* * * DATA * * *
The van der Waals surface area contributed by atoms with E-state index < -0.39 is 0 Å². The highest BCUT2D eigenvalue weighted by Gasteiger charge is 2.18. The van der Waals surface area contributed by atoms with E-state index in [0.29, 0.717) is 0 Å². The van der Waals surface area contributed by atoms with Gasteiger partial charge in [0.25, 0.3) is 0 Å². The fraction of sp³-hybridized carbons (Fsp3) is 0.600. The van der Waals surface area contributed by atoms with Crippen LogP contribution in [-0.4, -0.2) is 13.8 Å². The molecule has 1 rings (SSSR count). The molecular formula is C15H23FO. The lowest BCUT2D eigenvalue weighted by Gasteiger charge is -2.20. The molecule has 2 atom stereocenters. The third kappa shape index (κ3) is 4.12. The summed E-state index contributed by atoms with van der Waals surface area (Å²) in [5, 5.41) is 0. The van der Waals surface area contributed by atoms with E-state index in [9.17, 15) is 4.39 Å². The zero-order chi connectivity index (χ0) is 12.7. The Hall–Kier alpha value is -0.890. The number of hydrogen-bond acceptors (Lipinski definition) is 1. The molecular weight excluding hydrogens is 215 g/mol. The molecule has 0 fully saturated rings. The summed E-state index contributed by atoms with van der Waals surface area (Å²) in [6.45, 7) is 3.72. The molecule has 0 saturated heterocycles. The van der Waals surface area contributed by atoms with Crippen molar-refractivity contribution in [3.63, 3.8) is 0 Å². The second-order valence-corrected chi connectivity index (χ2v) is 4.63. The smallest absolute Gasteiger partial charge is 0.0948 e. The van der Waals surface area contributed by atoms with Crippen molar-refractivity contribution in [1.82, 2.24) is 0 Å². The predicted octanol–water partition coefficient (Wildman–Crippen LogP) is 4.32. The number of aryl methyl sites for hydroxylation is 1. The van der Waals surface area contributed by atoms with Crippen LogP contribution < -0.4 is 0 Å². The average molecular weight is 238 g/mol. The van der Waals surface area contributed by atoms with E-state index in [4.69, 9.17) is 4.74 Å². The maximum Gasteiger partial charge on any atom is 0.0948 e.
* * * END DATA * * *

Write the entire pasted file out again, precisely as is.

The van der Waals surface area contributed by atoms with E-state index < -0.39 is 0 Å². The highest BCUT2D eigenvalue weighted by Gasteiger charge is 2.18. The van der Waals surface area contributed by atoms with E-state index in [0.29, 0.717) is 0 Å². The van der Waals surface area contributed by atoms with Gasteiger partial charge in [0.25, 0.3) is 0 Å². The fraction of sp³-hybridized carbons (Fsp3) is 0.600. The van der Waals surface area contributed by atoms with Crippen LogP contribution in [-0.4, -0.2) is 13.8 Å². The molecule has 1 rings (SSSR count). The molecular formula is C15H23FO. The lowest BCUT2D eigenvalue weighted by Gasteiger charge is -2.20. The molecule has 2 atom stereocenters. The third kappa shape index (κ3) is 4.12. The summed E-state index contributed by atoms with van der Waals surface area (Å²) in [5, 5.41) is 0. The van der Waals surface area contributed by atoms with E-state index in [9.17, 15) is 4.39 Å². The zero-order chi connectivity index (χ0) is 12.7. The Hall–Kier alpha value is -0.890. The number of hydrogen-bond acceptors (Lipinski definition) is 1. The molecular weight excluding hydrogens is 215 g/mol. The molecule has 0 fully saturated rings. The summed E-state index contributed by atoms with van der Waals surface area (Å²) in [6.45, 7) is 3.72. The molecule has 0 saturated heterocycles. The van der Waals surface area contributed by atoms with Crippen molar-refractivity contribution in [3.63, 3.8) is 0 Å². The second-order valence-corrected chi connectivity index (χ2v) is 4.63. The smallest absolute Gasteiger partial charge is 0.0948 e. The van der Waals surface area contributed by atoms with Crippen molar-refractivity contribution in [1.82, 2.24) is 0 Å². The predicted octanol–water partition coefficient (Wildman–Crippen LogP) is 4.32. The number of aryl methyl sites for hydroxylation is 1. The van der Waals surface area contributed by atoms with Crippen LogP contribution < -0.4 is 0 Å². The average molecular weight is 238 g/mol. The van der Waals surface area contributed by atoms with E-state index in [4.69, 9.17) is 4.74 Å². The maximum Gasteiger partial charge on any atom is 0.0948 e.